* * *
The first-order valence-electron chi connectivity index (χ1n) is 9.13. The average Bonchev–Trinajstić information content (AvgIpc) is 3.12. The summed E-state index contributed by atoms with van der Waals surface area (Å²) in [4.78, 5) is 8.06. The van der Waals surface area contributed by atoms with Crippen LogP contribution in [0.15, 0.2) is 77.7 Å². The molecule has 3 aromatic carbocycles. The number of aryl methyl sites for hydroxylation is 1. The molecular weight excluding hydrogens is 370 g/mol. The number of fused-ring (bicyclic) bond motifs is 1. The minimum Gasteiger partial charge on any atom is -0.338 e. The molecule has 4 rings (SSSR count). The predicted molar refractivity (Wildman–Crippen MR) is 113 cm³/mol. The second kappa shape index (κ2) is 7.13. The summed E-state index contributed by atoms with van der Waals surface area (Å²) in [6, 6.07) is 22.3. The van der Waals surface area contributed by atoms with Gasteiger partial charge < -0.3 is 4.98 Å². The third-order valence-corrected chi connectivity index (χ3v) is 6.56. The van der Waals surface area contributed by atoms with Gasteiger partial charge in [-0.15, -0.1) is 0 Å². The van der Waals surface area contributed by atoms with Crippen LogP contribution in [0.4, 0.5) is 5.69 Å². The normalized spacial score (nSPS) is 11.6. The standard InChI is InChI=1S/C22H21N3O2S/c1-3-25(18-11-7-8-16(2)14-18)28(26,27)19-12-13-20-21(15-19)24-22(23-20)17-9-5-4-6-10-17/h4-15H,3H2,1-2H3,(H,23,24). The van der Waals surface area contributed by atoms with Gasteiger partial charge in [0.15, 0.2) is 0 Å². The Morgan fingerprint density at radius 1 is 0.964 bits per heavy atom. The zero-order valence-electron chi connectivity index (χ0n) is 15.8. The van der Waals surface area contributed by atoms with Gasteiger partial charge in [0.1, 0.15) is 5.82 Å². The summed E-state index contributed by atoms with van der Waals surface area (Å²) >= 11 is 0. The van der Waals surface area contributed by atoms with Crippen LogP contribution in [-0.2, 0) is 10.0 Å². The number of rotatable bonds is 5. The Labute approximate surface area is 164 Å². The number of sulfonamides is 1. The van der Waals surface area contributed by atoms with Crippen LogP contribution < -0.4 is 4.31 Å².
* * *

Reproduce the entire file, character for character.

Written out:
The first-order valence-electron chi connectivity index (χ1n) is 9.13. The average Bonchev–Trinajstić information content (AvgIpc) is 3.12. The summed E-state index contributed by atoms with van der Waals surface area (Å²) in [4.78, 5) is 8.06. The van der Waals surface area contributed by atoms with Crippen LogP contribution in [0.15, 0.2) is 77.7 Å². The molecule has 3 aromatic carbocycles. The number of aryl methyl sites for hydroxylation is 1. The molecular weight excluding hydrogens is 370 g/mol. The number of fused-ring (bicyclic) bond motifs is 1. The minimum Gasteiger partial charge on any atom is -0.338 e. The molecule has 4 rings (SSSR count). The predicted molar refractivity (Wildman–Crippen MR) is 113 cm³/mol. The second kappa shape index (κ2) is 7.13. The summed E-state index contributed by atoms with van der Waals surface area (Å²) in [6, 6.07) is 22.3. The van der Waals surface area contributed by atoms with Gasteiger partial charge < -0.3 is 4.98 Å². The third-order valence-corrected chi connectivity index (χ3v) is 6.56. The van der Waals surface area contributed by atoms with Gasteiger partial charge in [-0.15, -0.1) is 0 Å². The van der Waals surface area contributed by atoms with Crippen LogP contribution in [0.4, 0.5) is 5.69 Å². The normalized spacial score (nSPS) is 11.6. The standard InChI is InChI=1S/C22H21N3O2S/c1-3-25(18-11-7-8-16(2)14-18)28(26,27)19-12-13-20-21(15-19)24-22(23-20)17-9-5-4-6-10-17/h4-15H,3H2,1-2H3,(H,23,24). The van der Waals surface area contributed by atoms with Gasteiger partial charge in [0.15, 0.2) is 0 Å². The Morgan fingerprint density at radius 1 is 0.964 bits per heavy atom. The zero-order valence-electron chi connectivity index (χ0n) is 15.8. The van der Waals surface area contributed by atoms with Gasteiger partial charge in [0.1, 0.15) is 5.82 Å². The summed E-state index contributed by atoms with van der Waals surface area (Å²) >= 11 is 0. The van der Waals surface area contributed by atoms with Crippen LogP contribution in [-0.2, 0) is 10.0 Å². The number of rotatable bonds is 5. The Labute approximate surface area is 164 Å². The number of sulfonamides is 1. The van der Waals surface area contributed by atoms with Crippen LogP contribution < -0.4 is 4.31 Å².